Winnie Mandela testified Tuesday that she was hundreds of miles away on social work when four youths were allegedly abducted and beaten at her home in Soweto.

Mandela, testifying for the first time in her kidnap and assault trial, said she was away from home for two days when the assault allegedly took place. She said she met with large numbers of people in the town of Brandfort during the time in question.Mandela, dressed in a white suit, was largely expressionless as she gave short, flat answers to her lawyer during three hours of questioning.

Mandela, Xoliswa Falati and John Morgan face eight counts of kidnapping and assault charges.

Prosecutors charge the three abducted four black youths in December 1988 and beat them at Man-dela's home. The state says the four were abducted because it was believed they were homosexuals or police spies.

Winnie Mandela, the wife of African National Congress leader Nelson Mandela, and her co-defendants pleaded not guilty. Mrs. Mandela has said she tried to protect the four young men from sexual abuse at a Methodist Church home where they lived but knew nothing about an abduction or assaults.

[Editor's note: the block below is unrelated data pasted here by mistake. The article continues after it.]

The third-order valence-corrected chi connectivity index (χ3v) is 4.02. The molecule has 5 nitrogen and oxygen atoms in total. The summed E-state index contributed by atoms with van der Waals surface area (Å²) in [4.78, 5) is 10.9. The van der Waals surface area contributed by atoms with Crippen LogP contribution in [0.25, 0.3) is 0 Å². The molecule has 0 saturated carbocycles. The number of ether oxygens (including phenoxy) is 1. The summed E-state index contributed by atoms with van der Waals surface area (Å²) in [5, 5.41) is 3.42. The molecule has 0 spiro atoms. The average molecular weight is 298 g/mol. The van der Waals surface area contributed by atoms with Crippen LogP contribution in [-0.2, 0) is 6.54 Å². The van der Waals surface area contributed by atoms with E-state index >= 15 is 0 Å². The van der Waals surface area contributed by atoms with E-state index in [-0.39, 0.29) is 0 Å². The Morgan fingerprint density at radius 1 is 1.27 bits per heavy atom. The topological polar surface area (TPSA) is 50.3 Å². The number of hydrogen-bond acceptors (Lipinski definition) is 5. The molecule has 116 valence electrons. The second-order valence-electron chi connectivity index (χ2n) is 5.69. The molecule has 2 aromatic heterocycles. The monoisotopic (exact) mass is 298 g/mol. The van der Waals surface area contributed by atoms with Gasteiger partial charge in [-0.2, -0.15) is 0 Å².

One of the four young men, Stom-pie Seipei, was later killed. Mrs. Mandela's former bodyguard, Jerry Richardson, was convicted last year of the killing.

Mrs. Mandela said Mrs. Falati came to her in December 1988 and said one of the boys at the church home had been sexually abused by the white minister, Rev. Paul Verryn.

Mrs. Mandela said she was surprised because she had been told before of alleged homosexual abuse at the church home and had reported it to the church authorities.

"He was very shocked. He found it difficult to speak to me," she said.

She and Mrs. Falati took the youth to a doctor, who said he had not been raped but was in need of psychological attention.